b. "IBM has leading social software, Web conferencing, portals, business analytics and content management solutions. Together, these provide IBM the opportunity to integrate its UC solutions into a broad range of environments."

The above statement, included in the Gartner report's "strengths" section, pivots on the word "opportunity". The comment from Gartner, while true, reflects more an opportunity for IBM rather than any measurable benefits or opportunities for customers.

The truth is that IBM's UC offering, based on IBM Sametime, seems relegated primarily to the Insurance industry and other organizations that have a large investment in Notes applications. Even Gartner concedes, "Enterprises should consider IBM Sametime products if they have investments in IBM products or professional services that they wish to leverage or if they are committed to the IBM social business strategy." Which in my mind equates to: If you are committed to IBM UC then you might want to stay the course. In for a penny, in for a pound. (The idioms continue.)

c. "Cisco's large data infrastructure client base, along with its strong global channel, services and system integration (SI) partners, position it well within enterprise UC buying and decision-making groups, including many IT and operations departments."

While listed as a product strength, if you "decode" this statement, it simply seems to suggest that Cisco sales and partners reps have a good "rolodex" of contacts. While this might mean that a Cisco sales rep is more likely to give you a call, you need to decide if this means a Cisco solution is a good fit for your organization.

d. "Few IT managers report that they have completely eliminated their PBXs in Lync implementations."

Gartner includes this comment under the "Cautions" section. While the statement might be true, I take issue with the comment, as it obscures the important question of whether Lync is a viable PBX replacement. For the record, the answer is "yes". See my "Living with Lync" series of articles for more details.

For me, the fact that many IT managers have not transitioned to Lync as the primary organization voice platform more likely suggests...

i. Legacy "telecom" is not yet under the control of IT; or,

ii. The group responsible for Lync does not have sufficient real-time/voice/telecom experience (and it is very important that the team that implements Lync voice have real-world voice experience!); or,

iii. There is not a business case to replace existing telephony infrastructure with Lync as the voice platform (often this is the case if the "book value" of the legacy telephony environment is high); or,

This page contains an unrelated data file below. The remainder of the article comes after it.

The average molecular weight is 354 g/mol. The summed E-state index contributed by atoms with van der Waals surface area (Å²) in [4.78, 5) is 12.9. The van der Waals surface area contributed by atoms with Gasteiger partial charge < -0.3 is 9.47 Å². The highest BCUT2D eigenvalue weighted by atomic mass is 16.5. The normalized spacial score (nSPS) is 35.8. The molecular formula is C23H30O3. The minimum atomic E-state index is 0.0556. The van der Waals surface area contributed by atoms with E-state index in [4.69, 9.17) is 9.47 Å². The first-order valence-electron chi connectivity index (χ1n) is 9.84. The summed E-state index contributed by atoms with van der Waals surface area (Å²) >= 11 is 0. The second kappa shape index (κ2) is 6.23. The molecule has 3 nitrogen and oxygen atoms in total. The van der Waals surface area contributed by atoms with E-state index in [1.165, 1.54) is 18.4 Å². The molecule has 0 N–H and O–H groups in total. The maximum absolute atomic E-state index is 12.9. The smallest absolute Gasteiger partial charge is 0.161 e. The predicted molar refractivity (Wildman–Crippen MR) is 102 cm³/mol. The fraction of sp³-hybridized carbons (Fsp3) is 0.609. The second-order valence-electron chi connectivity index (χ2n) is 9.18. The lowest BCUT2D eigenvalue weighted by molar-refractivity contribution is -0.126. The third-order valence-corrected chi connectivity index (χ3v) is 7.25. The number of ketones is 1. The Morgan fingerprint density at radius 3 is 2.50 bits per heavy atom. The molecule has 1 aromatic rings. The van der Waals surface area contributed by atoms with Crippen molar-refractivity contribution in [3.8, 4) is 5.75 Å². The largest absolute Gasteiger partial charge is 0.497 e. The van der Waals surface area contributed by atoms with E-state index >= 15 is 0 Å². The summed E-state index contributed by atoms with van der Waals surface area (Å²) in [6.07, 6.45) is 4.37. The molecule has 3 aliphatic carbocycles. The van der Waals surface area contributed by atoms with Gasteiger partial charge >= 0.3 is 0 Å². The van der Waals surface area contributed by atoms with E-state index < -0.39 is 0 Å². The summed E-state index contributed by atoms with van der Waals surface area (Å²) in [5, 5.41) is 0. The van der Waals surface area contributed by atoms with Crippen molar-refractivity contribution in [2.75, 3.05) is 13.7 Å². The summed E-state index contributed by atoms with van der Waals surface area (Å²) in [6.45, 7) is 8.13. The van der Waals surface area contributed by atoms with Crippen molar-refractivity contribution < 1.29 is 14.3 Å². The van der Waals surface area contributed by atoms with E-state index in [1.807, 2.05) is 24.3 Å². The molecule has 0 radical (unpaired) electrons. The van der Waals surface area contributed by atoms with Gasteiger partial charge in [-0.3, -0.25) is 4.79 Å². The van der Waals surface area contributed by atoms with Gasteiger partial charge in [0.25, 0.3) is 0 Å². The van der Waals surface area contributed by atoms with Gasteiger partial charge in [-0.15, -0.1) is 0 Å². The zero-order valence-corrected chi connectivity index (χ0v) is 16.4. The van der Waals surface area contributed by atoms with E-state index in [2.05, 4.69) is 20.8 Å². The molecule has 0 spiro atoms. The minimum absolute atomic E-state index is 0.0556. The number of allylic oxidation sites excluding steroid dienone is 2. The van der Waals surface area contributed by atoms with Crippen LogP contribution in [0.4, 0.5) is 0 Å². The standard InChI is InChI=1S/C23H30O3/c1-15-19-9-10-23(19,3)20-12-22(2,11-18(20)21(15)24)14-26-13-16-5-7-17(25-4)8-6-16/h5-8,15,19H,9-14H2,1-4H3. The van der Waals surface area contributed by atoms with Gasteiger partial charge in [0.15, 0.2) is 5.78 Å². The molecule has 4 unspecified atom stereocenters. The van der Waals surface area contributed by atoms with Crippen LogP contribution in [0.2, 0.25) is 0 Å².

iv. The IT managers lack the understanding of Lync and/or lack the resources to implement an effective Lync solution; or,

v. Lync is not the best fit for the organization. To conclude this requires that the organization has done the work to evaluate the multiple options available. Truthfully, in my experience, most organizations have not done this. Instead, very unfortunately, many IT managers form very strong beliefs based on rumor and innuendo.

e. "Some enterprises express concern that Microsoft's bundling, combined with proprietary protocols, will leave them locked in a closed circle of choices and few non-Microsoft options in the future."

This is another "feeling-based" caution from Gartner. You should ask yourself if this "concern" is relevant to your organization. I do not believe any of the UC solutions are more open than others. All the UC vendors claim to support open standards and yet all of the vendors would prefer you adopt their standards. See "Market Dominance as a Path to Interoperability".

I am hoping the few examples above help you to be a discerning reader while you digest the information provided in the Gartner Magic Quadrant for UC. The Gartner report provides valuable guidance and offers many relevant comments; however, you need to consider the comments and ratings in the context of your specific organizational objectives and requirements.

I found one of the best summary paragraphs buried within the "Market Overview" section of the report...

"Cisco and Microsoft maintained their strong leads. Both these vendors have large installed bases into which they can sell UC functionality; Cisco leverages its position in network infrastructure, while Microsoft leverages its email and Office suite base. These two vendors compete fiercely in the market and both made significant advances during the past year. Cisco advanced client capabilities based on the Jabber client, including video, and now offers fully capable mobile client options. Cisco also continued aggressive marketing and sales programs. Microsoft advanced Lync's capabilities, including stronger mobile support and the integration of Lync with Skype in the Lync 2013 release. Microsoft's relative positioning was hurt this year by their slow progress in addressing enterprise telephony requirements, or at least in defining pragmatic telephony advice."

I'm not sure what "pragmatic telephony advice" Microsoft was expected to define, but at least this attempts to explain the quarter of an inch between the two dots.

Do you agree or disagree with Gartner's ratings? What do you think about my comments? Is the "devil in the details?" Share your opinions in the comments below or via twitter @kkieller. I will respond to each and every comment.